Vehicle Electrification in China: Preferences, Policy, and Technology Trajectories

Harvard Kennedy School Energy Policy Seminar Series, Fall 2017

By Louisa Lund, Program Director, Consortium for Energy Policy Research

In the past few years, China has become the world’s biggest market for electric vehicles. At the same time, independent Chinese companies have come to dominate plug-in electric vehicle sales within China. In the Energy Policy Seminar on Monday, October 2, speaker John Helveston, a Postdoctoral Associate at the Institute for Sustainable Energy at Boston University, explained how his survey and interview research helps to illuminate these recent developments.

John Helveston

In 2016, 45% of the world’s electric vehicles were sold in China. Given China’s large share of demand, Helveston asked, “What factors are shaping the development adoption of plug-in electric vehicles (PEVs) in China?”

To explore this question, Helveston compared the preferences of car buyers in the U.S. and China for (and against) electric vehicles. He used surveys to evaluate customers’ “willingness to pay” for different types of vehicles, including conventional, hybrid, plug-in hybrid, and battery electric, assuming all other aspects of the car were the same. For fully battery-powered electric vehicles, willingness to pay in both the U.S. and China depended in part on the range of the car between charges—but in the U.S., willingness to pay was in all cases significantly negative. In the best-case (longest range) scenario, a U.S. customer would need a discount of more than $10,000 to choose a battery-powered car with a 150-mile range over a conventional gas car, ceteris paribus. The same was not true in China, where Chinese consumers were about equally willing to buy the battery powered or gas powered car. Preferences reversed, however, when comparing plug-in hybrid vehicles, with Americans more willing to buy these cars than Chinese consumers.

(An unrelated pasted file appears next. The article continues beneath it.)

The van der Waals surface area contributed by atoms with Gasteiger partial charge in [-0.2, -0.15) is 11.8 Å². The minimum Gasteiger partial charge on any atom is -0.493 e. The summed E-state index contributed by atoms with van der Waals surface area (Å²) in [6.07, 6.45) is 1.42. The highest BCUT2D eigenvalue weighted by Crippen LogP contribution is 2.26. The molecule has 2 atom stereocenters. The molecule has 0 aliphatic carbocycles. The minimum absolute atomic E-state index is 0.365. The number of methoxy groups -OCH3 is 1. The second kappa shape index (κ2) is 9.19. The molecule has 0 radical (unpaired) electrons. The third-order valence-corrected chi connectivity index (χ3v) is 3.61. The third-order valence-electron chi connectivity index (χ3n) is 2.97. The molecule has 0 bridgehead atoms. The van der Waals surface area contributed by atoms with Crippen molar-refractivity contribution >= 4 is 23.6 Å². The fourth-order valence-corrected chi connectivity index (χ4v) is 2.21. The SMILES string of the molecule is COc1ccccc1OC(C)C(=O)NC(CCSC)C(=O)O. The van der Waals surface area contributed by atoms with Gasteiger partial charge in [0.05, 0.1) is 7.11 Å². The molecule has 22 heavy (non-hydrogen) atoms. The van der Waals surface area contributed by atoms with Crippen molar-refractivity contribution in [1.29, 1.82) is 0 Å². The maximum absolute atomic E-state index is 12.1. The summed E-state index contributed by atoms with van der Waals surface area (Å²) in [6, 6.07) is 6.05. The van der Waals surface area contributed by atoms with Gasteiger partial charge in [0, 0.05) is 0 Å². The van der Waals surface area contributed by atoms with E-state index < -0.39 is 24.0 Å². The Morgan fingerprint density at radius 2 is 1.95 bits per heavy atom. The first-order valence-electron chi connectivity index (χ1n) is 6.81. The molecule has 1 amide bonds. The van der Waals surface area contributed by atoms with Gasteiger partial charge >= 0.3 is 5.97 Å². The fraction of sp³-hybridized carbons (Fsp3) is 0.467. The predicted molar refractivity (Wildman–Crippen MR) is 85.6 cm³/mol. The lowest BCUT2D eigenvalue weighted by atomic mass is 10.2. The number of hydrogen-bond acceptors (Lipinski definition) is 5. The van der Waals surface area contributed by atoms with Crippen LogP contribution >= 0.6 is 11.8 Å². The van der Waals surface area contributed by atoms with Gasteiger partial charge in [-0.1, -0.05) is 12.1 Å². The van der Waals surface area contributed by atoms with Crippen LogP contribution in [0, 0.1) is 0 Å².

It’s not clear why there is this difference between Chinese and U.S. drivers. One possibility is that while U.S. drivers rely on cars for long-distance travel, most Chinese rely on an extensive high-speed rail network for long-distance travel Helveston suggested. Helveston then turned to the other respect in which China looms large in the electric vehicle sector: independent Chinese firms dominate domestic sales of plug-in electric vehicles, comprising 74% of sales in 2016. This figure is especially notable, given that “joint ventures” (government-mandated partnerships between Chinese and multinational firms) dominate sales of conventional vehicles in China. After conducting numerous interviews with Chinese automakers and industry observers, Helveston reported finding several examples of active experimentation, including the emergence of lower performing but relatively affordable electric vehicles and electric car sharing business models, as well as the adaptation of existing technologies (such as flywheels) to enhance electric vehicle efficiency. Helveston suggested that the emergence of China’s independent car producers in the EV sector may point to a new understanding of the impacts of joint ventures regulations—while they may suppress innovation in existing market sectors, they may create a protected space in which emerging industry experimentation can flourish.

Helveston spoke as part of the Kennedy School’s Energy Policy Seminar Series, which is sponsored by the Consortium for Energy Policy Research at the Mossavar-Rahmani Center for Business and Government.

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